Most likely, however, this internal passport system has been loosened considerably since the mid-20th century.


Immigration policies

The unique immigration policy of Udgilla is the crown jewel of its policy of cultural preservation and isolationism - however, it is not uncontroversial. There has been extensive debate over it since it was instituted in its present form in the late 1950s, with debate intensifying in recent years, but overall it has remained intact - there is little political will to risk a big change to the status quo.

The immigration policy is tailored to ensure cultural and linguistic assimilation, and prevent the formation of ethnic and immigrant enclaves.

There are two main ways to immigrate to Udgilla, and two less significant ways:


Guest worker program

This isn't exactly a guest worker program, but there is a temporary element to it, as will be outlined below. Udgilla has often needed extra workers, and every year it allows a certain number of foreign workers into the country for employment in select industries. The catch: You have to be single to qualify for the program. Married people need not apply.

Once in Udgilla, a worker may stay for nine years, after which they must return to their home country. However, there are two ways they can qualify for Udgillan citizenship and stay permanently at the end of their nine years: They may pass an extensive citizenship test, demonstrating fluency in a regional Udgillan dialect, basic proficiency in reading and writing Classical Udgillan, knowledge of Udgillan history and culture, and assimilation into Udgillan culture and values. Or, they may marry a native-born Udgillan (people born in Udgilla to immigrant parents are counted as native-born). However, as discussed below, it is still highly advisable for the immigrant spouse of an Udgillan citizen to pass a citizenship test, since in the event of a no-fault divorce or a divorce with the immigrant being at fault, their "guest clock" kicks back into action, with an added bit of time, after which they must leave the country again unless they have passed at citizenship test.

However, there is one thing that automatically disqualifies an immigrant from staying in Udgilla - marrying a foreigner who does not reside in Udgilla. You are required to leave at once if that happens. Two immigrants residing in Udgilla who have not yet passed a citizenship test may marry each other, but they are still required to both pass a citizenship test if they wish to stay at the end of their nine years.


Marriage

A citizen of Udgilla - native-born or naturalized - is totally free to marry a foreigner, who gains permanent residency in Udgilla for as long as the marriage lasts. But as mentioned above, if they want their right to stay in Udgilla to be guaranteed in the event that the marriage ends, they must pass a citizenship test.


Job visa

The Udgillan government may grant residency to specific individuals who have been offered jobs in Udgilla, outside the regular guest worker program. However, this occurs on a much more limited scale. Individuals who gain Udgillan residency in this way are permitted to bring their spouse and children. Both the employee and their spouse will need to pass a citizenship test to stay after the job ends, although the details of how this works are somewhat different from the guest worker program.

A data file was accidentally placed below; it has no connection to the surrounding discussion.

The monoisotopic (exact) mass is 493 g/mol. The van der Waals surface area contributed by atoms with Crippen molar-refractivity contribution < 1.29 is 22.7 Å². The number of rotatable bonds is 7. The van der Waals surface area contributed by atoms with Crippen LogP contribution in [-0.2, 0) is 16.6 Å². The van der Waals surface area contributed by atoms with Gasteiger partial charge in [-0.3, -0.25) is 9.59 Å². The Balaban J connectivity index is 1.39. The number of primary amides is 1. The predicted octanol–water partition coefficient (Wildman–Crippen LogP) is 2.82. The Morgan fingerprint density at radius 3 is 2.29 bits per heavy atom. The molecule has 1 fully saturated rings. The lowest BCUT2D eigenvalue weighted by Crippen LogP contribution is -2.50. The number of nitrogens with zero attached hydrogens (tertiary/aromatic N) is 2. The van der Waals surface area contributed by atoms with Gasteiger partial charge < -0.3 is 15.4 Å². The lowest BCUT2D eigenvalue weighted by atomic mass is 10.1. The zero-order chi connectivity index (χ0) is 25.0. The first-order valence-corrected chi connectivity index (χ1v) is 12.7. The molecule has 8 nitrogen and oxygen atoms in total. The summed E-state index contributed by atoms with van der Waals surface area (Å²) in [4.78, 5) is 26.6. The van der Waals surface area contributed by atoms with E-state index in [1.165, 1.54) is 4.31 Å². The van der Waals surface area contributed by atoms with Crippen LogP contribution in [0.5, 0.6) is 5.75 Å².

Asylum

Udgilla grants asylum to a fairly limited number of refugees and foreign political dissidents each year. Because this form of residency is granted on a humanitarian basis, the requirements to pass a citizenship test is not so strict, but the government still applies measures to encourage assimilation.


In short, all of these policies are designed to ensure that virtually all foreigners who move to Udgilla will marry a native-born Udgillan who speaks Udgillan natively and is a full participant in Udgillan culture, and that the immigrant themself is also fully immersed in Udgillan culture and language, so that their children will also grow up to be fully "culturally native" Udgillans. Udgillan immigration also generally does not allow immigrants to bring any of their family members with them, with certain exceptions for elderly parents and so on.

Additionally, the vast majority of workers who arrive via the guest worker program are male. When the government does permit the entry of female guest workers, it generally avoids admitting significant numbers of male and female guest workers from the same country, and when it does have to do that, it tries to place them in different parts of the country.

These policies inherently involve isolating immigrants from their home countries and to some degree from each other, and have been criticized as cruel. Nonetheless, they remain in place to this day and enjoy consistent support by a modest majority of Udgillans - or, at least, there is no consensus on how they should be changed.


Religious policies

This section particularly assumes that Udgilla is Europe-adjacent, although I suppose not necessarily.

Udgilla is a Protestant country with its own national church - probably in the Lutheran or Reformed traditions, having separated from the Catholic church under the influence of other northern European countries. Or maybe England or the Huguenots played a role. I don't know.